Of course, we could never succeed without our writers, who keep writing because the process is most important to them, though the income they receive seldom matches the hours and hours and hours they put into their work, nor do reviews necessarily follow, nor the acclaim they would wish for. Other creators who follow their muse, be they actors, painters, sculptors, musicians, and dancers face the same conditions, as do we as publishers.

But the thrill for us is discovering talented writers and publishing their books. Winning awards for their work is flattering and holds hope for more future success for these authors. We know that we can give voice to exceptional, if often relatively unknown novelists, in an age that finds people reading less and less, twittering more and more, and watching television at the end of a hard day rather than reading quality fiction. Every time good things happen for one of the 16 yearly books that we’ve been publishing since starting out in 1978, it gives us joy. How fortunate we are to find that we can keep going forward, working at something we love: being in the service of the well written word. 

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Judy and I are off to Virgin Gorda for two weeks, returning on the 25th of February. In the interim Chris Knopf might be posting a blog or two. But, fate wiling, there will be more coming from me on May 2nd. 

Wednesday, February 3, 2016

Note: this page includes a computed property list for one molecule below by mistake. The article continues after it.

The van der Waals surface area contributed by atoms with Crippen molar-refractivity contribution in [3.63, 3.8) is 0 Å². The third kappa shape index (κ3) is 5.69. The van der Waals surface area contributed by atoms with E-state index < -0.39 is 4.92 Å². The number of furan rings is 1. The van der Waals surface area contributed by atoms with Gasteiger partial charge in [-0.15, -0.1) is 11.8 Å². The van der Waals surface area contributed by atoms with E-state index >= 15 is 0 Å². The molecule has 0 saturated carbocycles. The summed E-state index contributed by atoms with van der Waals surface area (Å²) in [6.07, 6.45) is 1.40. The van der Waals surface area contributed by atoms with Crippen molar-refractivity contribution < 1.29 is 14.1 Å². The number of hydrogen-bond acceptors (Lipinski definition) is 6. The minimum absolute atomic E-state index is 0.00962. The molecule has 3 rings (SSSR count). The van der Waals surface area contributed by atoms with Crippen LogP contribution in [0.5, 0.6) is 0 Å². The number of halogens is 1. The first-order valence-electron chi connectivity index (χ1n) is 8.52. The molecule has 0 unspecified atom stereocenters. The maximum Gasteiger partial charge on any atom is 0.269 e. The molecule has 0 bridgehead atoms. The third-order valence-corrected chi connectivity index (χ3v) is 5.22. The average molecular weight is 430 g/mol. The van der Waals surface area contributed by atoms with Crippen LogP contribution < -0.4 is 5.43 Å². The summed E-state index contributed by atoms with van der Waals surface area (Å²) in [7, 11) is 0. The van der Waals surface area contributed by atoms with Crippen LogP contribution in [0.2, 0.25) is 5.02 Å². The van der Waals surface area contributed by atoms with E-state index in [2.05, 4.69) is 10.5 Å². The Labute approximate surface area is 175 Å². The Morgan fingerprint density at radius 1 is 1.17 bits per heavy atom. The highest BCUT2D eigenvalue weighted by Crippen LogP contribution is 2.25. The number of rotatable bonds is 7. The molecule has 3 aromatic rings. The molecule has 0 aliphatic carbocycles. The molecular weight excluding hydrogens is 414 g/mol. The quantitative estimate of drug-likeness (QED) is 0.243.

Ira Gold is a man few words. His description of himself on the dust jacket of his first novel, Debasements of Brooklyn is this: “IRA GOLD writes all the time and publishes occasionally.”

Is he also shy? Or modest? Or mysterious? Or all of these things? I can’t say for sure, but the back cover of his most unusual and funny mystery, due out in June, and already sold to Blackstone Audiobooks, depicts a man with sunglasses rendering him unidentifiable. Furthermore the major characters in this story—Howie and Ariel—both hide their thoughts and personalities from one another.

And who are these people? Howie’s father had warned him: “You can’t ride two horses with one ass.” But here he was, living a double life—one racketeering with his crew and the other sitting in cafes reading Penguin classics. To fit in, Howie hides his intellectual interests from his gangster friends, but they still suspect something is not right about him. He will also disguise his interests and personality from Ariel, a young woman he encounters in a coffee shop who seems demure and bookish, but likes her men rough and her sex rougher.

With this introduction I turn it over to Ira.

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“Once a certain degree of insight has been reached …all men talk, when talk they must, the same tripe.”—Samuel Beckett, Murphey

My kid, nine years old, H, called me from Florida, early, before noon, on Sunday. He was visiting his grandmother, my ersatz mother-in-law. In a wavering tearful voice he claims, “I miss you Dad.”